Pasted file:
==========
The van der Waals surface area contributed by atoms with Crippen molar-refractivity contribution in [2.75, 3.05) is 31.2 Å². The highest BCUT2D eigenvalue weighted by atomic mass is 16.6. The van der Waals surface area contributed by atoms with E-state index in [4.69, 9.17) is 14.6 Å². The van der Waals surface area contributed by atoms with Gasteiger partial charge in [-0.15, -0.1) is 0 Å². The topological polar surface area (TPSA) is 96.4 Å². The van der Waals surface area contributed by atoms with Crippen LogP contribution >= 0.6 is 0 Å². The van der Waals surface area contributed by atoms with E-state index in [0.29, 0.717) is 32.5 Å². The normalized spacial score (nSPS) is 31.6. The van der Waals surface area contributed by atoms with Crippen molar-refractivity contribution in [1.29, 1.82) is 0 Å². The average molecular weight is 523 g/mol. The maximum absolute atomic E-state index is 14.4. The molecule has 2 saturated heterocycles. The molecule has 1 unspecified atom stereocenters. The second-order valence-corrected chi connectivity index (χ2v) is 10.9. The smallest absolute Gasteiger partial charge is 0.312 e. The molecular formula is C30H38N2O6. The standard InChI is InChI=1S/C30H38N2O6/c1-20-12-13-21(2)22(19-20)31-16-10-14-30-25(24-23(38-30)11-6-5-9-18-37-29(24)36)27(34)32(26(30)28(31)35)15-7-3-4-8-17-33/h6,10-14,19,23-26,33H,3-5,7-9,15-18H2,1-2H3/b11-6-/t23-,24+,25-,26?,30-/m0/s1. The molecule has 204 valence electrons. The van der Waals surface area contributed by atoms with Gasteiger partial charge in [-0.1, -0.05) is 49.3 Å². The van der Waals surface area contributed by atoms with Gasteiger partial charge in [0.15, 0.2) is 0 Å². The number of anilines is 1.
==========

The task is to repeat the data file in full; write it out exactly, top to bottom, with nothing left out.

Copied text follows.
The van der Waals surface area contributed by atoms with Crippen molar-refractivity contribution in [2.75, 3.05) is 31.2 Å². The highest BCUT2D eigenvalue weighted by atomic mass is 16.6. The van der Waals surface area contributed by atoms with E-state index in [4.69, 9.17) is 14.6 Å². The van der Waals surface area contributed by atoms with Gasteiger partial charge in [-0.15, -0.1) is 0 Å². The topological polar surface area (TPSA) is 96.4 Å². The van der Waals surface area contributed by atoms with Crippen LogP contribution >= 0.6 is 0 Å². The van der Waals surface area contributed by atoms with E-state index in [0.29, 0.717) is 32.5 Å². The normalized spacial score (nSPS) is 31.6. The van der Waals surface area contributed by atoms with Crippen molar-refractivity contribution in [1.29, 1.82) is 0 Å². The average molecular weight is 523 g/mol. The maximum absolute atomic E-state index is 14.4. The molecule has 2 saturated heterocycles. The molecule has 1 unspecified atom stereocenters. The second-order valence-corrected chi connectivity index (χ2v) is 10.9. The smallest absolute Gasteiger partial charge is 0.312 e. The molecular formula is C30H38N2O6. The standard InChI is InChI=1S/C30H38N2O6/c1-20-12-13-21(2)22(19-20)31-16-10-14-30-25(24-23(38-30)11-6-5-9-18-37-29(24)36)27(34)32(26(30)28(31)35)15-7-3-4-8-17-33/h6,10-14,19,23-26,33H,3-5,7-9,15-18H2,1-2H3/b11-6-/t23-,24+,25-,26?,30-/m0/s1. The molecule has 204 valence electrons. The van der Waals surface area contributed by atoms with Gasteiger partial charge in [-0.1, -0.05) is 49.3 Å². The van der Waals surface area contributed by atoms with Gasteiger partial charge in [0.15, 0.2) is 0 Å². The number of anilines is 1.